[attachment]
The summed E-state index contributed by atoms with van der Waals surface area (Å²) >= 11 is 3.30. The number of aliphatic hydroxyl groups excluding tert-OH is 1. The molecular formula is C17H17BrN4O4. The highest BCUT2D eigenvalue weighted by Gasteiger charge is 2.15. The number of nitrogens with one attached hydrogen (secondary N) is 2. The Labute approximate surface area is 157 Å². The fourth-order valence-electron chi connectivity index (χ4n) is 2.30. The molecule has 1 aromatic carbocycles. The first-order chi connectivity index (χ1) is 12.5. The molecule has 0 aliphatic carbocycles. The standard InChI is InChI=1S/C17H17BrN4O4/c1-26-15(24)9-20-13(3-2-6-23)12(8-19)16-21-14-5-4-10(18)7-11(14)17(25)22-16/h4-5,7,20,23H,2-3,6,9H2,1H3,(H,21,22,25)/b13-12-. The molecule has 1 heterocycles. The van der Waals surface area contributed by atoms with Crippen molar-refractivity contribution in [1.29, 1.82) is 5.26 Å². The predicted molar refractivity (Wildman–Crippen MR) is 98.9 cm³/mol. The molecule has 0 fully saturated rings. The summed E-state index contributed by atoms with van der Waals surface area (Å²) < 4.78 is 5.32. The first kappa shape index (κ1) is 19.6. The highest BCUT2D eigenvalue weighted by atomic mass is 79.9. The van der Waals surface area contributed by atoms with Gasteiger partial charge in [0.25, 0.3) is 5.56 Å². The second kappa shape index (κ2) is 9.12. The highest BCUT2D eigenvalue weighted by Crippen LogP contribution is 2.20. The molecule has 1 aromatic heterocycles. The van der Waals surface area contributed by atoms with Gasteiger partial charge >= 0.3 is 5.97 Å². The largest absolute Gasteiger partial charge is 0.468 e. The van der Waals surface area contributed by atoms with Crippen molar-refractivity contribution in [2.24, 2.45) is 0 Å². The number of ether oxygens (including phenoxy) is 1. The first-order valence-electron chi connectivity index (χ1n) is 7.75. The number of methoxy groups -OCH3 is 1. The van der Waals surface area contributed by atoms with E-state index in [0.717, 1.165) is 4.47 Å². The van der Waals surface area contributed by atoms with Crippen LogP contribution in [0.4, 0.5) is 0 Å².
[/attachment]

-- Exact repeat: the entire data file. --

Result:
The summed E-state index contributed by atoms with van der Waals surface area (Å²) >= 11 is 3.30. The number of aliphatic hydroxyl groups excluding tert-OH is 1. The molecular formula is C17H17BrN4O4. The highest BCUT2D eigenvalue weighted by Gasteiger charge is 2.15. The number of nitrogens with one attached hydrogen (secondary N) is 2. The Labute approximate surface area is 157 Å². The fourth-order valence-electron chi connectivity index (χ4n) is 2.30. The molecule has 1 aromatic carbocycles. The first-order chi connectivity index (χ1) is 12.5. The molecule has 0 aliphatic carbocycles. The standard InChI is InChI=1S/C17H17BrN4O4/c1-26-15(24)9-20-13(3-2-6-23)12(8-19)16-21-14-5-4-10(18)7-11(14)17(25)22-16/h4-5,7,20,23H,2-3,6,9H2,1H3,(H,21,22,25)/b13-12-. The molecule has 1 heterocycles. The van der Waals surface area contributed by atoms with Crippen molar-refractivity contribution in [1.29, 1.82) is 5.26 Å². The predicted molar refractivity (Wildman–Crippen MR) is 98.9 cm³/mol. The molecule has 0 fully saturated rings. The summed E-state index contributed by atoms with van der Waals surface area (Å²) < 4.78 is 5.32. The first kappa shape index (κ1) is 19.6. The highest BCUT2D eigenvalue weighted by atomic mass is 79.9. The van der Waals surface area contributed by atoms with Gasteiger partial charge in [0.25, 0.3) is 5.56 Å². The second kappa shape index (κ2) is 9.12. The highest BCUT2D eigenvalue weighted by Crippen LogP contribution is 2.20. The molecule has 1 aromatic heterocycles. The van der Waals surface area contributed by atoms with Gasteiger partial charge >= 0.3 is 5.97 Å². The largest absolute Gasteiger partial charge is 0.468 e. The van der Waals surface area contributed by atoms with Crippen molar-refractivity contribution in [2.24, 2.45) is 0 Å². The number of ether oxygens (including phenoxy) is 1. The first-order valence-electron chi connectivity index (χ1n) is 7.75. The number of methoxy groups -OCH3 is 1. The van der Waals surface area contributed by atoms with E-state index in [0.717, 1.165) is 4.47 Å². The van der Waals surface area contributed by atoms with Crippen LogP contribution in [0.4, 0.5) is 0 Å².